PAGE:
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Caterina Cocchi

Position: Junior Professor

Discipline: Physics

Field of research: Theory of excitations in low-dimensional systems

Department: Institut für Physik and IRIS Adlershof at Humboldt-Universität zu Berlin

Website: View here

Further reading: “In Italien sind Physikerinnen keine Exotinnen”

Photo: Courtesy of Caterina Cocchi

Photo of Caterina Cocchi

1. Tell us a bit about yourself. How did you get to where you are today?

My name is Caterina Cocchi. I was born in Modena, in Italy, 35 years ago and I grew up there. My alma mater is the University of Modena and Reggio Emilia where I studied physics (BSc. in 2006 and MSc. in 2008, both with top marks), and in 2012 I received my PhD in physics working in the group of Prof. Elisa Molinari with a thesis on electronic, optical, and charge transport properties of graphene nanostructures. In 2013 I moved to Humboldt-Universität zu Berlin where I joined the group of Prof. Claudia Draxl in the Physics Department. After a post-doc of about 4 years, in April 2017 I was appointed Junior Professor for “Theory of excitations in low-dimensional systems” at Humboldt-Universität zu Berlin. Currently, I lead a group of 6 enthusiastic young scientists who investigate light-matter interaction in different classes of materials, ranging from organic semiconductors to hybrid inorganic-organic interfaces.

2. When did you first become aware of the role of gender in your research environment or at your work place at university?

I grew up scientifically in a group led by a woman and largely formed by women. The supervising team of my PhD thesis was composed of 4 female scientists, which is quite unique in physics. Also in Berlin my supervisor was a woman. With this background, I never really felt my gender as an impediment to my career, nor did I feel the underrepresentation of women in my field as a burning issue. I became aware of gender issues in science and academia when I became a group leader myself. As a young, female professor I sometimes had the impression that certain colleagues would take me and my research more seriously if I were a man with more experience.

3. What challenges have you encountered in academia regarding equal opportunities?

In addition to the example mentioned above, as a Junior Professor I realized that there is a remarkable gender imbalance already among students in physics and related disciplines in German universities. This problem hinders the possibility of gender balance in research groups. For example, only one of my group members is a woman and she is not German. My feeling is that the issue of equal opportunities in academia has its roots at a much deeper level, namely in schools, in families, and in society as a whole. Gender issues in academia are one of the consequences of female underrepresentation. If girls are not encouraged to study scientific subjects like physics, it is very hard to imagine that the number of female professors in these disciplines will significantly increase in the near future, just by statistics. If about one PhD-holder out of nine achieves a full professorship, and if women represent, in an optimistic scenario, 30% of the total number of PhD-holders, it is evident that the bottleneck is very narrow for women reaching the top of the academic hierarchy.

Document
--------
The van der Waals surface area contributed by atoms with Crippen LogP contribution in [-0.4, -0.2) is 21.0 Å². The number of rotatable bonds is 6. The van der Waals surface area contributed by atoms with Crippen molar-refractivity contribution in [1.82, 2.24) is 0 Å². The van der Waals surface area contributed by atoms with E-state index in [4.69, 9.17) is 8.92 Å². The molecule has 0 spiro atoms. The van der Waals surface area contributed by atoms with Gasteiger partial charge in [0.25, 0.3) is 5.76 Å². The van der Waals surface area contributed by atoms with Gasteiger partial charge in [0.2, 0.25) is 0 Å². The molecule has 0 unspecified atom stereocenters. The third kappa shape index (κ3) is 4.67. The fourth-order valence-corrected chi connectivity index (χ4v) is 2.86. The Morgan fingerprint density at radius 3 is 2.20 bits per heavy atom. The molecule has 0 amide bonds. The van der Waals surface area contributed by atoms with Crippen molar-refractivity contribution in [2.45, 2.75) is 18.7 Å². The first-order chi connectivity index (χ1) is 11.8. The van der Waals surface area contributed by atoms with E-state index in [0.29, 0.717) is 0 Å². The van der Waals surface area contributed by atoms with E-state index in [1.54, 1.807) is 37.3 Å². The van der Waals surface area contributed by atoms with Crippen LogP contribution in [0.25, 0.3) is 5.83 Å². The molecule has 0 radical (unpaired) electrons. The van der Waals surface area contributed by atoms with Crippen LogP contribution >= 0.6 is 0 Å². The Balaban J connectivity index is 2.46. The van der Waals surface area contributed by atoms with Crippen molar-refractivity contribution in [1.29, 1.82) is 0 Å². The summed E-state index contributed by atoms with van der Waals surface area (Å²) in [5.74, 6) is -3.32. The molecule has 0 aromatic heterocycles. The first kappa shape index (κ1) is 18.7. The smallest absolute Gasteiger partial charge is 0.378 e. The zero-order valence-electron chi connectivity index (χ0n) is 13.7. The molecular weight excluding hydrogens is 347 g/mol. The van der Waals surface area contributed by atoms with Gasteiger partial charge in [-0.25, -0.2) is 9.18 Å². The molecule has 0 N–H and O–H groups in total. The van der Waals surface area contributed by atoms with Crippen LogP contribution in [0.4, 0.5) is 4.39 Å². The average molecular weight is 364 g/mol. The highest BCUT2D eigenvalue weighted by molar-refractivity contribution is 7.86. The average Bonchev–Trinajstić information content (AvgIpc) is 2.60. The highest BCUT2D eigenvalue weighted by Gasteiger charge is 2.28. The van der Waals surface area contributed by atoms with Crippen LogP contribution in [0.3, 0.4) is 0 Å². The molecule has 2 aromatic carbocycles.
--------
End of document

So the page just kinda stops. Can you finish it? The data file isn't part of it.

4. What has been your personal experience with equal opportunities offers? What have you taken away from them?

In spite of the aforementioned underrepresentation of women, in Germany and in particular in Berlin I found an impressive offer for promoting equal opportunities in science. I am an alumna of the Berliner Chancengleichheitsprogramm, which co-funded my post-doctoral position at the Humboldt-Universität zu Berlin for 15 months between 2015 and 2016. Also my current position is established and financed in the framework of the same initiative. In 2018 I participated in the 13th edition of ProFiL-Programm, a program for promoting and supporting the careers of female scientists from the three Berlin universities with seminars, mentoring, and networking events. This year I joined the program WiNS-Adlershof as a mentor and just a few weeks ago I organized a summer school for young female scientists at different stages of their career, combining scientific topics with seminars for career development and networking.

All these experiences allowed me to grow professionally and personally and they had a crucial role in the development of my career in Germany. Most importantly, they have given me the opportunity to build a solid network of female scientists of all ages and to share my experience with them. Having female students address me as a role model represents one of the biggest successes of my career so far.

5. What do you think still needs to be done?

I believe that a lot has been achieved in the last decades and we must be happy about it. At the same time, we have to be aware that a lot still needs to be done. I mentioned already the need to dismantle gender bias among young children and teenagers. More generally, I believe that we should strive to grow a new generation of scientists who are open to diversity of any kind. Luckily, many people of my generation have this mindset already. Equal opportunities – for women, foreigners, and minorities of any kind – bring diversity which in turn brings a wealth of new ideas, creativity, and different points of view which promote science, culture and overall the progress of our civilization. Looking at “others” with curiosity and an open mind is the key for a peaceful and prosperous future. 

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